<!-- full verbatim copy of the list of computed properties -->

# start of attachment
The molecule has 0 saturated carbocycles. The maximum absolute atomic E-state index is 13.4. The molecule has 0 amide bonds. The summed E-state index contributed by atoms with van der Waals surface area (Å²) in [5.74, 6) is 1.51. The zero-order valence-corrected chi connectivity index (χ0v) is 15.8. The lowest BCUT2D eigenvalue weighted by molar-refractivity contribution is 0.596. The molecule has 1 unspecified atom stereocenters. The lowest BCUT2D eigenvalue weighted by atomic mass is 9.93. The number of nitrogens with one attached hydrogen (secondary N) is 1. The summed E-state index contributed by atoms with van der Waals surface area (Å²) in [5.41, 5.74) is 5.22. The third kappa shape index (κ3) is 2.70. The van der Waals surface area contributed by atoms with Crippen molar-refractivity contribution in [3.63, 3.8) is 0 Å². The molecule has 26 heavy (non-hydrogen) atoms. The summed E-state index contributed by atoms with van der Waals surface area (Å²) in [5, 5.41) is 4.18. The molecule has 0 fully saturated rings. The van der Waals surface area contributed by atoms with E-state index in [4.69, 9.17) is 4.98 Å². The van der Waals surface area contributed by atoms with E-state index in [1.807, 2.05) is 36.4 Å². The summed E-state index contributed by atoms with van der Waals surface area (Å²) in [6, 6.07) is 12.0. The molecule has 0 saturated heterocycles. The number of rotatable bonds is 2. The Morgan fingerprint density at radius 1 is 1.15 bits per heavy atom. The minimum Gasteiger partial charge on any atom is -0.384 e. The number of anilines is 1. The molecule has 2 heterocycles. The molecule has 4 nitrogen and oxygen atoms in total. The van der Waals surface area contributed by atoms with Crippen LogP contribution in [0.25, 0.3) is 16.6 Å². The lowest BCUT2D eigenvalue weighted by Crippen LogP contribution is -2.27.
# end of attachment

The molecule has 0 saturated carbocycles. The maximum absolute atomic E-state index is 13.4. The molecule has 0 amide bonds. The summed E-state index contributed by atoms with van der Waals surface area (Å²) in [5.74, 6) is 1.51. The zero-order valence-corrected chi connectivity index (χ0v) is 15.8. The lowest BCUT2D eigenvalue weighted by molar-refractivity contribution is 0.596. The molecule has 1 unspecified atom stereocenters. The lowest BCUT2D eigenvalue weighted by atomic mass is 9.93. The number of nitrogens with one attached hydrogen (secondary N) is 1. The summed E-state index contributed by atoms with van der Waals surface area (Å²) in [5.41, 5.74) is 5.22. The third kappa shape index (κ3) is 2.70. The van der Waals surface area contributed by atoms with Crippen molar-refractivity contribution in [3.63, 3.8) is 0 Å². The molecule has 26 heavy (non-hydrogen) atoms. The summed E-state index contributed by atoms with van der Waals surface area (Å²) in [5, 5.41) is 4.18. The molecule has 0 fully saturated rings. The van der Waals surface area contributed by atoms with E-state index in [4.69, 9.17) is 4.98 Å². The van der Waals surface area contributed by atoms with E-state index in [1.807, 2.05) is 36.4 Å². The summed E-state index contributed by atoms with van der Waals surface area (Å²) in [6, 6.07) is 12.0. The molecule has 0 saturated heterocycles. The number of rotatable bonds is 2. The Morgan fingerprint density at radius 1 is 1.15 bits per heavy atom. The minimum Gasteiger partial charge on any atom is -0.384 e. The number of anilines is 1. The molecule has 2 heterocycles. The molecule has 4 nitrogen and oxygen atoms in total. The van der Waals surface area contributed by atoms with Crippen LogP contribution in [0.25, 0.3) is 16.6 Å². The lowest BCUT2D eigenvalue weighted by Crippen LogP contribution is -2.27.